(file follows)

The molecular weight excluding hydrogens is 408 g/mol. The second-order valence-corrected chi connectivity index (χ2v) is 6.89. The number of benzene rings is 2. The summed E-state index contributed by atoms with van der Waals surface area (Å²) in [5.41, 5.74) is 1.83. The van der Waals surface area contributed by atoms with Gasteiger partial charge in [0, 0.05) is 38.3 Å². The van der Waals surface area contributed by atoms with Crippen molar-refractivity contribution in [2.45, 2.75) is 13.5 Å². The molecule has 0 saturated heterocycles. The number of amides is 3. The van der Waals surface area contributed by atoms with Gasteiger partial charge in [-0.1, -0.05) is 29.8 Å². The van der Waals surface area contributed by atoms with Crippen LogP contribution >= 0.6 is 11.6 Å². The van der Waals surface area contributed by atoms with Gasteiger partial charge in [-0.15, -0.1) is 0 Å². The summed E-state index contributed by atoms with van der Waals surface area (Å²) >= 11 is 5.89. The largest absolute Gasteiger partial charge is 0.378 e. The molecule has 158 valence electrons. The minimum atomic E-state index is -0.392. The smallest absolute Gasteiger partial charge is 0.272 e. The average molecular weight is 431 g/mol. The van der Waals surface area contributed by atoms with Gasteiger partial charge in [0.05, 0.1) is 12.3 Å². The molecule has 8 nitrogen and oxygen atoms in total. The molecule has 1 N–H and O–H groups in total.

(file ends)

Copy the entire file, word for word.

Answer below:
The molecular weight excluding hydrogens is 408 g/mol. The second-order valence-corrected chi connectivity index (χ2v) is 6.89. The number of benzene rings is 2. The summed E-state index contributed by atoms with van der Waals surface area (Å²) in [5.41, 5.74) is 1.83. The van der Waals surface area contributed by atoms with Gasteiger partial charge in [0, 0.05) is 38.3 Å². The van der Waals surface area contributed by atoms with Crippen molar-refractivity contribution in [2.45, 2.75) is 13.5 Å². The molecule has 0 saturated heterocycles. The number of amides is 3. The van der Waals surface area contributed by atoms with Gasteiger partial charge in [-0.1, -0.05) is 29.8 Å². The van der Waals surface area contributed by atoms with Crippen LogP contribution >= 0.6 is 11.6 Å². The van der Waals surface area contributed by atoms with Gasteiger partial charge in [-0.15, -0.1) is 0 Å². The summed E-state index contributed by atoms with van der Waals surface area (Å²) >= 11 is 5.89. The largest absolute Gasteiger partial charge is 0.378 e. The molecule has 158 valence electrons. The minimum atomic E-state index is -0.392. The smallest absolute Gasteiger partial charge is 0.272 e. The average molecular weight is 431 g/mol. The van der Waals surface area contributed by atoms with Gasteiger partial charge in [0.05, 0.1) is 12.3 Å². The molecule has 8 nitrogen and oxygen atoms in total. The molecule has 1 N–H and O–H groups in total.